Looking Flagged

She was standing on the shoulder of the road. The gravel was littered with bits of broken glass and cigarette butts. She kept her eyes cast down to protect them from the glare of the sun. At the sound of approaching tires she’d look up and wave to flag down the passing motorist. She’d already walked 10 miles and her feet were sore. They were so sore that her will to continue was slipping away along with her flagging spirit. There was not a sound to be heard but her quiet breathing. She had to keep reminding herself that the quiet would make it easier to hear an approaching vehicle. She shuffled a few more feet, paused to listen, and took a couple more steps. The limestone cut that the highway made through the hills laid bare the history of the earth. There were wet spots on the rocks where the water was seeping. She leaned against the rock and felt the coolness on her back. She could see the clean lines where the rocks would separate with only a single blow. The memory of the flag stones stacked as a border around the garden rose up in her mind, a red flag warning her that there was danger in that reminiscence. With a start, she heard tires humming on the pavement. She spun to face the oncoming vehicle, a truck waving a large Confederate flag in the truck bed. She hesitated but did her best to flag down a ride. The truck slowed, stopped, and slowly backed up to come even with her. The man behind the wheel looked her over and leaning toward the open window spat a stream of tobacco juice hitting her square on the chest. He gave her a cocky grin showing his yellow stained and rotting teeth, before spinning his tires and speeding away. She did her best to wipe away the spittle but it had soaked into the fabric making a nasty stain on her shirt. As the day ebbed away, she walked away from the road and into the brush along the fence line. This gave way to a lightly wooded area just over a rise. Stepping into the trees she startled a couple of deer. They scattered flashing white flags to warn all the others of the danger approaching. Finding a tree wide enough to lean against, she lowered her body to the ground. She did it slowly, the way you lowered the flag at the end of the day. Folding her body into a compact triangle she resembled nothing more that a folded flag presented to a widow at a military burial – a white shirt, blue shorts, and a red bandanna tying up her hair. That’s how they found her, folded against the tree. The sheriff’s deputy pushed little flags into the ground to mark the positions of the shell casings. They loaded her onto a gurney and covered her with a white sheet, ironic because she had never surrendered and waved the white flag…

This is my little contribution to Calmkate’s Friday Fun – where she asks “get creative about what ‘flag’ mean to you post and add a link back”.

I live in Indiana and our state flag has gold elements on a blue field.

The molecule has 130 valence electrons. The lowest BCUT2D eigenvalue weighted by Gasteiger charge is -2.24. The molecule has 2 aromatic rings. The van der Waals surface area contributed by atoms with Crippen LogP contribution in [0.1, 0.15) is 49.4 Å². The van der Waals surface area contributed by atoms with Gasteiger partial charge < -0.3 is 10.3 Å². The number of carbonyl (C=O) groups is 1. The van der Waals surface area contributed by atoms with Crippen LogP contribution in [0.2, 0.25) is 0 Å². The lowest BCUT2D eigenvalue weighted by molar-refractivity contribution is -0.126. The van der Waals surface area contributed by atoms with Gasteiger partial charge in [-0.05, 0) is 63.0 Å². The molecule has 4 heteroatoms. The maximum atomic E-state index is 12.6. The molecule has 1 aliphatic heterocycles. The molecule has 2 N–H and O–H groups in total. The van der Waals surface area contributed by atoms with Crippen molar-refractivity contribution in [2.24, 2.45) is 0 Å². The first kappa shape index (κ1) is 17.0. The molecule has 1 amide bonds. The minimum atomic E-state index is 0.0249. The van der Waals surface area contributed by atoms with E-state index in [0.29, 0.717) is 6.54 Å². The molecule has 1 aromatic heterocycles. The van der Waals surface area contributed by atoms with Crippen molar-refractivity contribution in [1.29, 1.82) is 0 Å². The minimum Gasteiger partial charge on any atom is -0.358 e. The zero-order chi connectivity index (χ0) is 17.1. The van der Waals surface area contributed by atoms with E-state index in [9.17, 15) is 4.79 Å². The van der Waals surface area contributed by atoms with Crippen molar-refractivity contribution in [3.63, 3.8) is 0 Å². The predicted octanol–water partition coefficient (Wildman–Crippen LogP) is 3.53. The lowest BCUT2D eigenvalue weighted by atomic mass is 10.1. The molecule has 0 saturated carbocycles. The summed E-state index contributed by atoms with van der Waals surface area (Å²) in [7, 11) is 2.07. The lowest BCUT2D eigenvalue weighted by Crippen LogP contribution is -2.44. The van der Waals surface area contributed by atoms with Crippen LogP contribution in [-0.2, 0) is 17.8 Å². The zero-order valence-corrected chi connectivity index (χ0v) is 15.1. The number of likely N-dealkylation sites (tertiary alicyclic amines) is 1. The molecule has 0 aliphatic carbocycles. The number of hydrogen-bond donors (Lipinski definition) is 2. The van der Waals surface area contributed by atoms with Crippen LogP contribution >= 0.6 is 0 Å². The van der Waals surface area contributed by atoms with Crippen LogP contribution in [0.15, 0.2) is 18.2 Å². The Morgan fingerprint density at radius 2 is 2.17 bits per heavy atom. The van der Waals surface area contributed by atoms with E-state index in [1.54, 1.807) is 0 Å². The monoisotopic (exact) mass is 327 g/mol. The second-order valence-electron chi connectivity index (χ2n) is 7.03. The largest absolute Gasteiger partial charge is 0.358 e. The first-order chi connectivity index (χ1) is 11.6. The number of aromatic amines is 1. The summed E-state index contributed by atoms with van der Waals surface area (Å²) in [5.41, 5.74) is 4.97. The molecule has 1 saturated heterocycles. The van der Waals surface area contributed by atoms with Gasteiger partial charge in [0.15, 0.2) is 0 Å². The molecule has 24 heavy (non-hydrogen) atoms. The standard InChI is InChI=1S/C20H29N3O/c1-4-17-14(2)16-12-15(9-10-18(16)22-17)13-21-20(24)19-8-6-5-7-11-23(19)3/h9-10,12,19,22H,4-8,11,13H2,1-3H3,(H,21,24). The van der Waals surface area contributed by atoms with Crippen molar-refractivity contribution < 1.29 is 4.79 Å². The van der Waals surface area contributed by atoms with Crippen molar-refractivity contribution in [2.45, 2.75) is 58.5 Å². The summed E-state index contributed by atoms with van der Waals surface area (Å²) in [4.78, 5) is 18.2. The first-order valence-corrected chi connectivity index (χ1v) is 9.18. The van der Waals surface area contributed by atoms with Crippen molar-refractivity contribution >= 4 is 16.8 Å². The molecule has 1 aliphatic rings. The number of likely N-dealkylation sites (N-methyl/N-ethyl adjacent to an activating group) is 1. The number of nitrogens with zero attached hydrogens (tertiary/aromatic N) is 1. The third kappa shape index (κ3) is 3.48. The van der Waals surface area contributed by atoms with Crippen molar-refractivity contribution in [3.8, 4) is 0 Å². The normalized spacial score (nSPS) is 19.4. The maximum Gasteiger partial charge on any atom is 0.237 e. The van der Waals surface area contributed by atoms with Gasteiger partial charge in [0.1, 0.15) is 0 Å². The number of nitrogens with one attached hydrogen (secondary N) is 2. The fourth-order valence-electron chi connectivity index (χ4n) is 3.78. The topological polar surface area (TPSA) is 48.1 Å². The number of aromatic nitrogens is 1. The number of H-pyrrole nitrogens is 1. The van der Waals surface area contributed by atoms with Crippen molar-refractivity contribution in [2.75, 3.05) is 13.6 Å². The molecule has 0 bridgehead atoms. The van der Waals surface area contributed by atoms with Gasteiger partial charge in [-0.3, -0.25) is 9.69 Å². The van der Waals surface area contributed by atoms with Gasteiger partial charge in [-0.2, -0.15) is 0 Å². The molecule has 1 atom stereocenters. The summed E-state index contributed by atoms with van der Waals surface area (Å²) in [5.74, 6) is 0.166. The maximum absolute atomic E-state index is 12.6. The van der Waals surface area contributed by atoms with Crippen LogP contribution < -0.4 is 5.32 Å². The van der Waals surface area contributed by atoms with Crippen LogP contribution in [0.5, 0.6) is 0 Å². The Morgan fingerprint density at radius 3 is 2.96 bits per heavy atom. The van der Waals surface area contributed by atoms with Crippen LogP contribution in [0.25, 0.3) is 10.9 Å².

The meaning behind the elements are simple and straightforward: the torch represents liberty and enlightenment; the 13 outer stars represent the original 13 colonies; the inner five stars represent the 14th through 18th states. The largest star above the torch represents, the 19th state, Indiana. – Historic Indiana

56 thoughts on “Looking Flagged

  1. I love how you’ve woven flags all through this, also the surprise ending. “That’s how they found her” and “to mark the positions of the shell casings” were powerful statements. Made me wonder what happened. Homicide? Errant shot of a deer hunter? Well done, Muri. πŸ™‚

    Liked by 2 people

  2. well flag me down and hoist me up … ya sure done incorporate so many dang flags in this one missy!

    Love your story telling and the mysterious ending πŸ™‚

    The link doesn’t work … thanks for joining in the fun Val


    1. So glad you liked the many flags in this one. It did get my creative juices flowing! Anyway I checked the link and it works. I put these as future posts and with the time difference I think that messes with things.

      Liked by 1 person

    1. Hehe! I’m so glad this intrigued you! You as the reader can fill in the blanks – we all look at things through the filter of our own experiences and emotions. Sorry for the sad ending. She does not live…


      1. So true. I am amazed sometimes with my blog what readers focus on. It tells me more about them and their needs or experiences than anything else….I can apply the 5 w’s-who, what….like a reporter…with a need to know, yes it did intrigue.


  3. Very mysterious story.

    My stepson, his wife and kids live in Indiana. Once they got used to living in the midwest (he was born and grew up in California) they got so they love it very much. πŸ™‚


        1. I hope she can get registered!! We need all the blue votes possible! Anyway I’ve been to Carmel. It isn’t too far from Fishers where we have friends and is just on the other side of Anderson from my hometown of Muncie… If you ever go visit we HAVE to meet!

          Liked by 1 person

  4. Well done. Hard to read the end, but well done. Our gothic Midwest writer. πŸ˜‰
    (I was born there, in Indiana. I was 6 mo. old when we left, for Kansas.)


  5. I love your take on the prompt of kate…and your story telling technique is brilliant…i love how you ended it..leaving it all to the readers’ imagination…


    1. Thanks Zakiah! I’m tickled that you liked it. The Indiana flag is fairly simple as state flags go – some are very busy with lots of color (that all means something). Makes me appreciate 3rd grade when we had to learn (and memorize) the elements of the state flag! At least there isn’t a Latin phrase that had to be memorized!


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